Tulsa Zoning: September 2003 Archives

Zoning disputes -- 71st & Harvard


At last night's monthly meeting of the Midtown Coalition of Neighborhood Associations we discussed three contentious zoning issues. Taken together they raise the question of whether our land use planning process is broken beyond repair. Here's a bit about one of them.

On the southwest corner of 71st & Harvard, F&M Bank wants to build a new branch, along with a couple of smaller office buildings. (Here is the case report for the zoning change application.) Currently there is only residential development at that intersection, despite a six-lane arterial that carries over 50,000 cars a day past that corner. The site is vacant, zoned for low-density, single-family homes (RS-1). To put a bank on that corner, low-intensity office zoning (OL) is required.

The zoning change has been approved by a near unanimous vote of the Tulsa Metropolitan Area Planning Commission (TMAPC) -- Dell Coutant was the sole dissenting vote. As a zoning change, it's a change to the city ordinances, and must go before the City Council for approval. That will happen in the next few weeks.

It would make life difficult for neighboring property owners if the City Council could grant any zoning change it wished -- if, say, they could arbitrarily rezone a residential lot in the middle of a neighborhood to permit a skyscraper. So as a safeguard, every parcel of land is assigned a land use designation by the Comprehensive Plan. This land use designation is supposed to limit the kinds of zoning to which the parcel can be changed. This often comes into play when pastures are developed -- the whole square mile may be zoned agricultural (AG), but the Comprehensive Plan map may show a land use designation of low-intensity residential in the center of the mile, medium-intensity commercial at the section corners ("arterial nodes") with medium-intensity residential as a buffer between. There is a matrix in the Comprehensive Plan showing which zoning classifications are considered "in accordance" with the different land use designations.

In this case, the Comprehensive Plan designates the site's land use as low-intensity residential, with which OL zoning is not in accordance, according to the zoning matrix. Nevertheless, the TMAPC voted to recommend approval to the City Council. If the Council approves the rezoning, at some point in the future, the TMAPC and Council will consider amending the Comprehensive Plan to bring it into line with the rezoning decision, thus putting the cart before the horse. This happens rather often, which raises the question of the value of having a Comprehensive Plan at all. If the Comprehensive Plan is consistently ignored by the TMAPC and the Council, it can't provide useful guidance to a property owner or prospective owner who wants to know what he will be permitted to do with his property -- or, just as important, what his neighbors will be permitted to do with theirs. Many planners and zoning attorneys insist that it makes sense to ignore the Comprehensive Plan, because most of it is over 20 years old, it hasn't been kept up-to-date, and there isn't the money to update it now.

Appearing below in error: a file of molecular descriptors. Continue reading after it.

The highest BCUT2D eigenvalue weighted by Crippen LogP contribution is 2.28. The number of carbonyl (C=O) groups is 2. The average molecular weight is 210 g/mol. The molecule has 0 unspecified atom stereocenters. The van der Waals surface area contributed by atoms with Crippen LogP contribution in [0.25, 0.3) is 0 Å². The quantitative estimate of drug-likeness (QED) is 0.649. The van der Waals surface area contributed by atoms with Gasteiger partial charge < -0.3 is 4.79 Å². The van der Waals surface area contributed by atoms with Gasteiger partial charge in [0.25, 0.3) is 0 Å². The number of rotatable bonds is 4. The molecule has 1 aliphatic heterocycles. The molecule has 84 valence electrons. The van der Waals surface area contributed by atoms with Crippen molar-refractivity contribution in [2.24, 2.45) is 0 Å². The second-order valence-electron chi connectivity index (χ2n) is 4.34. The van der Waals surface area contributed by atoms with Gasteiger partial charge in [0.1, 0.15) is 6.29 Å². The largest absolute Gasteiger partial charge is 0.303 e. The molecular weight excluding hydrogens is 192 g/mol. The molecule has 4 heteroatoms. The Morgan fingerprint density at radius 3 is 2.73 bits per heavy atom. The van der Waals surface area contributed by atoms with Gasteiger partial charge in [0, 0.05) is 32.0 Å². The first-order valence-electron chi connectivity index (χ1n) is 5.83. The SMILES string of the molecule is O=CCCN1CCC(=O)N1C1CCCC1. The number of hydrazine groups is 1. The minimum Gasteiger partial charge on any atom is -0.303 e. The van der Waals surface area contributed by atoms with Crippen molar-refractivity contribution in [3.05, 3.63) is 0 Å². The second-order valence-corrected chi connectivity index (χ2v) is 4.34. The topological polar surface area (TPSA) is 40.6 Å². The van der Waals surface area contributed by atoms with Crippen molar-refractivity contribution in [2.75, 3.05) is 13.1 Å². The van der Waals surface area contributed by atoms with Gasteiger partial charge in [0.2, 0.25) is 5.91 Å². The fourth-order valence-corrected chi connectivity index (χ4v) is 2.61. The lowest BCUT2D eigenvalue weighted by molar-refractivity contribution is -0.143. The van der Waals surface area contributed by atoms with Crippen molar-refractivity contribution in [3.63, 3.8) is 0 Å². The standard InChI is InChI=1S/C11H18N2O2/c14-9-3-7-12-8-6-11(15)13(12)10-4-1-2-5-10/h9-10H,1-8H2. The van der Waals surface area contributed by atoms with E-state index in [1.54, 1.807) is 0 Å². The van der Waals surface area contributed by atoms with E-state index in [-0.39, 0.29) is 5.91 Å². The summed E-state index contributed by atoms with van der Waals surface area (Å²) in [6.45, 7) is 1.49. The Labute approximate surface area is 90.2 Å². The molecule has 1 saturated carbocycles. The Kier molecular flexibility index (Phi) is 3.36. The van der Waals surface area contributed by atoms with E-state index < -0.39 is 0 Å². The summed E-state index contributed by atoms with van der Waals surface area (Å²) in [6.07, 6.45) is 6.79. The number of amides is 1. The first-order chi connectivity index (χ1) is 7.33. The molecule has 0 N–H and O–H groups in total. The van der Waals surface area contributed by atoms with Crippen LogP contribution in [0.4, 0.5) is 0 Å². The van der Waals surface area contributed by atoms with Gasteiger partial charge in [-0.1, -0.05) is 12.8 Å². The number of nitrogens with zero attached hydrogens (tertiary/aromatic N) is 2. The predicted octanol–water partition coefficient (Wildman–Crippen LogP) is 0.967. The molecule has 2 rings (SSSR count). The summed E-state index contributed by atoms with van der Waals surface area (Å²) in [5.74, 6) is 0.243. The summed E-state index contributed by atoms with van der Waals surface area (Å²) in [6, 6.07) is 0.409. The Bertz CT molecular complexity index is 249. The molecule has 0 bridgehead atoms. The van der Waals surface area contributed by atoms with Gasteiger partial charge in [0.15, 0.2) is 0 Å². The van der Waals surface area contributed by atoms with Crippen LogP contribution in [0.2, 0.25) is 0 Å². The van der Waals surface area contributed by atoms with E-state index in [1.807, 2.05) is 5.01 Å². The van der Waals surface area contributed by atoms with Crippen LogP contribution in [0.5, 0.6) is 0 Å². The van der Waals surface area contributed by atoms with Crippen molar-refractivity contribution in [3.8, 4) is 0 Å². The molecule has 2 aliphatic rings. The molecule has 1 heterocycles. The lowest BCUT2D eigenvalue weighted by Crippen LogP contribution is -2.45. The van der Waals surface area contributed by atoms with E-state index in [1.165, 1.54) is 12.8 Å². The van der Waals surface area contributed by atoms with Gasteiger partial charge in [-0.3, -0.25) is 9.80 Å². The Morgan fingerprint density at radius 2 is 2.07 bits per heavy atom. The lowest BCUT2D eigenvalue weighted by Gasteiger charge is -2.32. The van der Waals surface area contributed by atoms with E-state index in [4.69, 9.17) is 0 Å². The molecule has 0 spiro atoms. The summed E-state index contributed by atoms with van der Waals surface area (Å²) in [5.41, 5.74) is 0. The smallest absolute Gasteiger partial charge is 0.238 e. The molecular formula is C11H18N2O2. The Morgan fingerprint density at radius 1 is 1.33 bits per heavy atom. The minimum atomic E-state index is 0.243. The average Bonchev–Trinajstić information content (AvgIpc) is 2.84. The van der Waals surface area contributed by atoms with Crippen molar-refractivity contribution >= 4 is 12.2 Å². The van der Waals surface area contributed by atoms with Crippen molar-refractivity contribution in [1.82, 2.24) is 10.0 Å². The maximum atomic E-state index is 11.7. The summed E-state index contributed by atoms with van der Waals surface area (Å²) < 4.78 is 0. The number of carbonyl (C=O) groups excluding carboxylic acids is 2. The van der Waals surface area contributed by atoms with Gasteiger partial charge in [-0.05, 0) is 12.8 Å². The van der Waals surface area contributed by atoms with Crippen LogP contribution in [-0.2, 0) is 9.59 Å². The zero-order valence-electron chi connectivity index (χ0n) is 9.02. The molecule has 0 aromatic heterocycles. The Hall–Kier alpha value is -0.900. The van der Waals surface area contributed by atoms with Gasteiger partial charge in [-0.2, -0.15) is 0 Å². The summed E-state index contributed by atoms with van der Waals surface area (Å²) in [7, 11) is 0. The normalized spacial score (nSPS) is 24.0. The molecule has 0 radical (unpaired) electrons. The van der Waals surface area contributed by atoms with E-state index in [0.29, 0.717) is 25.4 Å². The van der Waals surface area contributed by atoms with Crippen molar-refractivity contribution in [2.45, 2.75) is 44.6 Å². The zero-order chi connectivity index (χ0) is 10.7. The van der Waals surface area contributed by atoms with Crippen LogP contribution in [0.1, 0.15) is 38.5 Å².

A bank may very well be the least disruptive and most compatible land use for that site, but approving the change would mean ignoring the rules of the game, and setting a precedent for future inconsistent zoning changes nearby. Here's what Jon Stuart, who lives near the site, had to say in a letter to the Whirled:

This request should be denied because the longterm master plan contemplates no such zoning change and all four corners are zoned residential. This zoning, if passed, would be adverse on the city of Tulsa because it would open every single residential corner at the intersection of any arterial street to commercial zoning. It could lead to a zoning request free-for-all that could easily spread to 31st Street and Lewis Avenue, 41st Street and Lewis Avenue as well as any undeveloped corner in the city. Spot commercial zoning should be the exception, not the norm.

Once the corner is zoned for commercial, I think a strong argument could be made that the property next door could qualify for commercial zoning, which could eventually take us to the point where Harvard Avenue looks like 11th Street. ...

How this zoning request turns out will set the stage of residential zoning for years to come. The importance of this action will speak volumes for our city and its elected officials. ...

It would be better to go through the proper process to amend the Comprehensive Plan first -- have a debate about what kind of development belongs at that corner and at similar corners throughout the city. Consistent application of the rules and doing all things "decently and in order" serves the interests of homeowners and developers alike.

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This page is a archive of entries in the Tulsa Zoning category from September 2003.

Tulsa Zoning: October 2003 is the next archive.

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